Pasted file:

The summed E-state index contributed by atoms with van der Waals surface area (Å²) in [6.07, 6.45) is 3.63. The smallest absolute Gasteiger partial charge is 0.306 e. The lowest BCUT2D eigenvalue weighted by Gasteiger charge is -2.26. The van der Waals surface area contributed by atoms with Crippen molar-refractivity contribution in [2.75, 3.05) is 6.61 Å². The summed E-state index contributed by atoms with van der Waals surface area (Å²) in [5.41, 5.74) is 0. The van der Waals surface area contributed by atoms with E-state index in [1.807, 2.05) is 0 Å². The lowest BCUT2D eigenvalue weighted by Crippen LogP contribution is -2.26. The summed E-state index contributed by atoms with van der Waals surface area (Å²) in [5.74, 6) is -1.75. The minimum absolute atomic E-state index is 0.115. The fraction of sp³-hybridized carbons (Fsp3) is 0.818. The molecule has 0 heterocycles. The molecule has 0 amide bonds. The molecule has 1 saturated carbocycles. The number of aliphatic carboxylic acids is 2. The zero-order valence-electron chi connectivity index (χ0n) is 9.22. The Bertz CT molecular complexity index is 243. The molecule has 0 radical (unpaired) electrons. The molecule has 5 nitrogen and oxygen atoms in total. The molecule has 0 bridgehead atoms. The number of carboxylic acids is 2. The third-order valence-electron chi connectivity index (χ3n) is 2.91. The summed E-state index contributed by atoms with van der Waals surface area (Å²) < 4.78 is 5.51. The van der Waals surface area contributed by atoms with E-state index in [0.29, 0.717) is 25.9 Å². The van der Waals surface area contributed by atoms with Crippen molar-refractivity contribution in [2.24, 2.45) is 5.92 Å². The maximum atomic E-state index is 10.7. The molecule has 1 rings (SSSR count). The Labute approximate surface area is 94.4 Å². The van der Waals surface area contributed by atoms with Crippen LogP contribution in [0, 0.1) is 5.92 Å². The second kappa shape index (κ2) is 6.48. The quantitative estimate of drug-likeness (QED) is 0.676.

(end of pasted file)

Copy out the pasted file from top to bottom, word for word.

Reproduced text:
The summed E-state index contributed by atoms with van der Waals surface area (Å²) in [6.07, 6.45) is 3.63. The smallest absolute Gasteiger partial charge is 0.306 e. The lowest BCUT2D eigenvalue weighted by Gasteiger charge is -2.26. The van der Waals surface area contributed by atoms with Crippen molar-refractivity contribution in [2.75, 3.05) is 6.61 Å². The summed E-state index contributed by atoms with van der Waals surface area (Å²) in [5.41, 5.74) is 0. The van der Waals surface area contributed by atoms with E-state index in [1.807, 2.05) is 0 Å². The lowest BCUT2D eigenvalue weighted by Crippen LogP contribution is -2.26. The summed E-state index contributed by atoms with van der Waals surface area (Å²) in [5.74, 6) is -1.75. The minimum absolute atomic E-state index is 0.115. The fraction of sp³-hybridized carbons (Fsp3) is 0.818. The molecule has 0 heterocycles. The molecule has 0 amide bonds. The molecule has 1 saturated carbocycles. The number of aliphatic carboxylic acids is 2. The zero-order valence-electron chi connectivity index (χ0n) is 9.22. The Bertz CT molecular complexity index is 243. The molecule has 0 radical (unpaired) electrons. The molecule has 5 nitrogen and oxygen atoms in total. The molecule has 0 bridgehead atoms. The number of carboxylic acids is 2. The third-order valence-electron chi connectivity index (χ3n) is 2.91. The summed E-state index contributed by atoms with van der Waals surface area (Å²) < 4.78 is 5.51. The van der Waals surface area contributed by atoms with E-state index in [0.29, 0.717) is 25.9 Å². The van der Waals surface area contributed by atoms with Crippen molar-refractivity contribution in [2.24, 2.45) is 5.92 Å². The maximum atomic E-state index is 10.7. The molecule has 1 rings (SSSR count). The Labute approximate surface area is 94.4 Å². The van der Waals surface area contributed by atoms with Crippen LogP contribution in [0, 0.1) is 5.92 Å². The second kappa shape index (κ2) is 6.48. The quantitative estimate of drug-likeness (QED) is 0.676.